Rolls-Royce, which this week agreed to pay £671m in penalties after admitting it had engaged in corruption, lobbied ministers to weaken proposed curbs on bribery a decade ago. The effort to dilute anti-bribery regulations was conducted under the leadership of Sir John Rose, the firm’s chief executive until 2011, who is facing calls from Labour to be stripped of his knighthood after the bribery settlement. Documents from a 2004 court case show how Rolls-Royce, in alliance with other multinationals, exerted pressure on the government to water down proposals that were intended to combat bribery. Tony Blair’s government had proposed strengthening rules to stop bribery in contracts that were supported by the UK’s export credit agency and ministers said they were stepping up efforts to prevent UK businesses paying bribes to secure contracts overseas. The then Labour government subsequently diluted the anti-bribery proposals. That decision was challenged in a legal action brought by the anti-corruption campaign group Corner House. As a result, the lobbying documents were released. Sue Hawley, an anti-corruption campaigner involved in the legal action, said: “Clearly Rolls-Royce didn’t want any scrutiny of its agents and commission payments because its main business model was paying bribes via agents to win contracts.” In his judgment approving the Rolls-Royce settlement this week, Sir Brian Leveson described how the firm had systemically used middlemen to funnel “truly vast corrupt payments” to secure contracts. The bribes were paid to win contracts in countries including Indonesia, China, Russia, Thailand, Iraq and Angola, earning more than £250m in profits. GUARDIAN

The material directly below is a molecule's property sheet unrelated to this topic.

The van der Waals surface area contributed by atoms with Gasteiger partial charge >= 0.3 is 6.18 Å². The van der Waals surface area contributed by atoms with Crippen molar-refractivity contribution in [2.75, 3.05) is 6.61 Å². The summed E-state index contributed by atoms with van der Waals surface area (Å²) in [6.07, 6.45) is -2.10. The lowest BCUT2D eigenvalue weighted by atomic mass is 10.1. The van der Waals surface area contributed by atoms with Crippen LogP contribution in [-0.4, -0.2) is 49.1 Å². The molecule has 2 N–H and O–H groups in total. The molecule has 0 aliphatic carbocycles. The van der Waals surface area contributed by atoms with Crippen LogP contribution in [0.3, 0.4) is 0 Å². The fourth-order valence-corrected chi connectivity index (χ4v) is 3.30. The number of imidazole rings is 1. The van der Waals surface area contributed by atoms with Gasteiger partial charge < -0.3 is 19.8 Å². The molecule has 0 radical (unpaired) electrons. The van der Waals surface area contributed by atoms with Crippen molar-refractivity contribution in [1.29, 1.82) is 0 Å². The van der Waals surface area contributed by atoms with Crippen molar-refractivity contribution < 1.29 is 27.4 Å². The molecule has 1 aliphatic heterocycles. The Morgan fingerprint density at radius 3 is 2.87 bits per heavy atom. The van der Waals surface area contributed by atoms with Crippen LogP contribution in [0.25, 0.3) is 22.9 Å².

Share This

Follow Us

  • Subscribe via Email

Search Us